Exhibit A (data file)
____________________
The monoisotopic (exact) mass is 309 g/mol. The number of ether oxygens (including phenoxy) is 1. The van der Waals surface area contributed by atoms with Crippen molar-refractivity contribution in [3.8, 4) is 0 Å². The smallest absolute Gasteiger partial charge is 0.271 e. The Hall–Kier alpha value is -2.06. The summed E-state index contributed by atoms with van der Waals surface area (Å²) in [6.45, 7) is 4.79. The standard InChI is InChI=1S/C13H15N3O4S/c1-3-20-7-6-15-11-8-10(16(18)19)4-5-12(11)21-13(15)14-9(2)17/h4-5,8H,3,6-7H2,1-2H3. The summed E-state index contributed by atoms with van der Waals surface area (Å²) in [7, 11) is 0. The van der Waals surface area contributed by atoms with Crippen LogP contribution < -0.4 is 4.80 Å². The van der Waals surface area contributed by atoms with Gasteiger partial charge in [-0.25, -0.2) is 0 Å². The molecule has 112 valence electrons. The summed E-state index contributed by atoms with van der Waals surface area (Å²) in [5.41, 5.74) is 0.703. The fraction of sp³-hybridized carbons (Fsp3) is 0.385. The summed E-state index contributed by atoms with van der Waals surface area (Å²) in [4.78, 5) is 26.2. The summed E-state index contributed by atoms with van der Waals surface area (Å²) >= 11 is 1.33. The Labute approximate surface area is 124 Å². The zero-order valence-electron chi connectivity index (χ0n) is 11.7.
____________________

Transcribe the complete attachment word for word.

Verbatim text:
The monoisotopic (exact) mass is 309 g/mol. The number of ether oxygens (including phenoxy) is 1. The van der Waals surface area contributed by atoms with Crippen molar-refractivity contribution in [3.8, 4) is 0 Å². The smallest absolute Gasteiger partial charge is 0.271 e. The Hall–Kier alpha value is -2.06. The summed E-state index contributed by atoms with van der Waals surface area (Å²) in [6.45, 7) is 4.79. The standard InChI is InChI=1S/C13H15N3O4S/c1-3-20-7-6-15-11-8-10(16(18)19)4-5-12(11)21-13(15)14-9(2)17/h4-5,8H,3,6-7H2,1-2H3. The summed E-state index contributed by atoms with van der Waals surface area (Å²) in [7, 11) is 0. The van der Waals surface area contributed by atoms with Crippen LogP contribution < -0.4 is 4.80 Å². The van der Waals surface area contributed by atoms with Gasteiger partial charge in [-0.25, -0.2) is 0 Å². The molecule has 112 valence electrons. The summed E-state index contributed by atoms with van der Waals surface area (Å²) in [5.41, 5.74) is 0.703. The fraction of sp³-hybridized carbons (Fsp3) is 0.385. The summed E-state index contributed by atoms with van der Waals surface area (Å²) in [4.78, 5) is 26.2. The summed E-state index contributed by atoms with van der Waals surface area (Å²) >= 11 is 1.33. The Labute approximate surface area is 124 Å². The zero-order valence-electron chi connectivity index (χ0n) is 11.7.